Sunday, February 8, 2009

What do we mean by "culture" in the foreign language classroom?

Guest blogger: Darcy Lear

Far too often the teaching and learning of cultures in language classrooms is along the lines of "mariachi=Mexico, tango=Argentina, salsa=El Caribe, flameno = Spain (as seen at left)." 

Language teachers have tried to move away from such static views of culture (what Ann Abbott calls "culture in a box") and the advent of methodologies such as community service-learning have helped. 

But surely in the day and age of globalization and the acknowledgement that universities have to prepare students for careers that do not yet exist, we must find ways to talk about culture that embrace its dynamic nature. 

One thing I tell my students is "one word is never enough." If you are using a single word to identify a person or group of people, you have vastly over-simplified. None of us are just brown or black or white; teachers or students; parents or employees. 

I encourage students to refuse to treat anyone as if they are defined by a single role and admonish them to acknowledge individuals that they encounter. This could be as simple as making eye contact with the employees in the university cafeteria, saying "hello" to the campus groundskeepers, or saying "thank you" to the woman working in the crosswalk (instead of ignoring her presence to jay walk while you talk on your cell phone--the very kind of behavior that created her job because of pedestrian deaths on university campuses).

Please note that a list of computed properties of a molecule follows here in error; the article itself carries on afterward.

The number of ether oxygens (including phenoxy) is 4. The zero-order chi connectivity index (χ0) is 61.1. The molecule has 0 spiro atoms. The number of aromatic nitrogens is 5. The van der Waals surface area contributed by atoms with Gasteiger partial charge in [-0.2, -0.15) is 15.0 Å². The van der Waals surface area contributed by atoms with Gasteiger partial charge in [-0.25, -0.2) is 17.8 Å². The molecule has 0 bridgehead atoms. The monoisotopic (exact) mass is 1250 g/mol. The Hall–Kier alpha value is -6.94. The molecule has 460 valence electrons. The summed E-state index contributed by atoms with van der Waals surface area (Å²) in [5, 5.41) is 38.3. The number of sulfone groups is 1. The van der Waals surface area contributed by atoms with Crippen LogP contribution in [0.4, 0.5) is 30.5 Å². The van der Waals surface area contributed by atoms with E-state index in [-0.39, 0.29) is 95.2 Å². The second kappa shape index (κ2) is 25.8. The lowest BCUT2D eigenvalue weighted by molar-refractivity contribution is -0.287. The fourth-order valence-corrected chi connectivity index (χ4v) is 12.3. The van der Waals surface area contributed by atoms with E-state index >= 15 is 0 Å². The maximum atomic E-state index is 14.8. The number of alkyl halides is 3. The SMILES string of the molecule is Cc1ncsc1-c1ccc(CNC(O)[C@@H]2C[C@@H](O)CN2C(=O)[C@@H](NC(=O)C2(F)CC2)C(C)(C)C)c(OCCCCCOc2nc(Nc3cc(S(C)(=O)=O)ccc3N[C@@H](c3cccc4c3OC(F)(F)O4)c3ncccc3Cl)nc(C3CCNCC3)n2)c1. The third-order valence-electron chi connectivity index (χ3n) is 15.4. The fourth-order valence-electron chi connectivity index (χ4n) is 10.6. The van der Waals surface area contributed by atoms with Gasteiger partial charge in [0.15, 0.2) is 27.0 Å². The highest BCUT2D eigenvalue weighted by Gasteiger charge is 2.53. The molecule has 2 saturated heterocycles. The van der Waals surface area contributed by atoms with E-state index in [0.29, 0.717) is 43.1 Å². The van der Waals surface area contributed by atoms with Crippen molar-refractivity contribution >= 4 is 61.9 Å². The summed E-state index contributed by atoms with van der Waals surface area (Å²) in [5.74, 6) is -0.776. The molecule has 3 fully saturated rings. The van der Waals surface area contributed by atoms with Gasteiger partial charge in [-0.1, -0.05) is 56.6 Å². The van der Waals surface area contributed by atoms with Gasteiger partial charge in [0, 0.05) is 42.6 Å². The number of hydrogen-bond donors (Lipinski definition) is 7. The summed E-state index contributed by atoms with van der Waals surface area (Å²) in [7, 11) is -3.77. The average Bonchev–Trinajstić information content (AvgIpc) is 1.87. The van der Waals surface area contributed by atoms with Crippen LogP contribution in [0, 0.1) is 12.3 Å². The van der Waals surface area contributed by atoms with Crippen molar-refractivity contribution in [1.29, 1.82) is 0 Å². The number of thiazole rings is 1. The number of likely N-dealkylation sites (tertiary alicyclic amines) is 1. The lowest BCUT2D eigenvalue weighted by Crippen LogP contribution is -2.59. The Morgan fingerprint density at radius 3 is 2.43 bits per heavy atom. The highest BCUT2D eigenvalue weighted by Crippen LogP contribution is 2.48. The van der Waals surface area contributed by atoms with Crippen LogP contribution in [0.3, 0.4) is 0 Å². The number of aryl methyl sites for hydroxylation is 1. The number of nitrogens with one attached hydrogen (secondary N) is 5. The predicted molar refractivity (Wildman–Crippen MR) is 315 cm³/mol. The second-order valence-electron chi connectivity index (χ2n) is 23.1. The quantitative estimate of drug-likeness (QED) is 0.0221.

Only by doing this at the individual level will our language students be able to open their minds to the kinds of diversity we are talking about across nations when we use the word "cultures."


  1. UNC has crossing guards? That's interesting. We have had too many unfortunate deaths--and probably many more near-deaths--on our campus, too.

    Implicit in your post is that "culture" is always more than just a synonym for nationality. That's an important, yet sometimes difficult to understand, concept for our students. It's also the reason why not just foreign-language instructors should be teaching cultural analysis.

    I love your use of the term "dynamic" to describe the nature of cultures as well as cultural analysis. I'd love to see you really explain that concept in future posts; I don't think it's an obvious statement for most people.

  2. I enjoy the philosophy of always using more than one word to define a person, or culture, or country, for that matter. I find myself being prejudicial sometimes and I will try to think about describing people in more than one way, which might lead to describing them in a more positive light (you can't think of too many negative words, right?)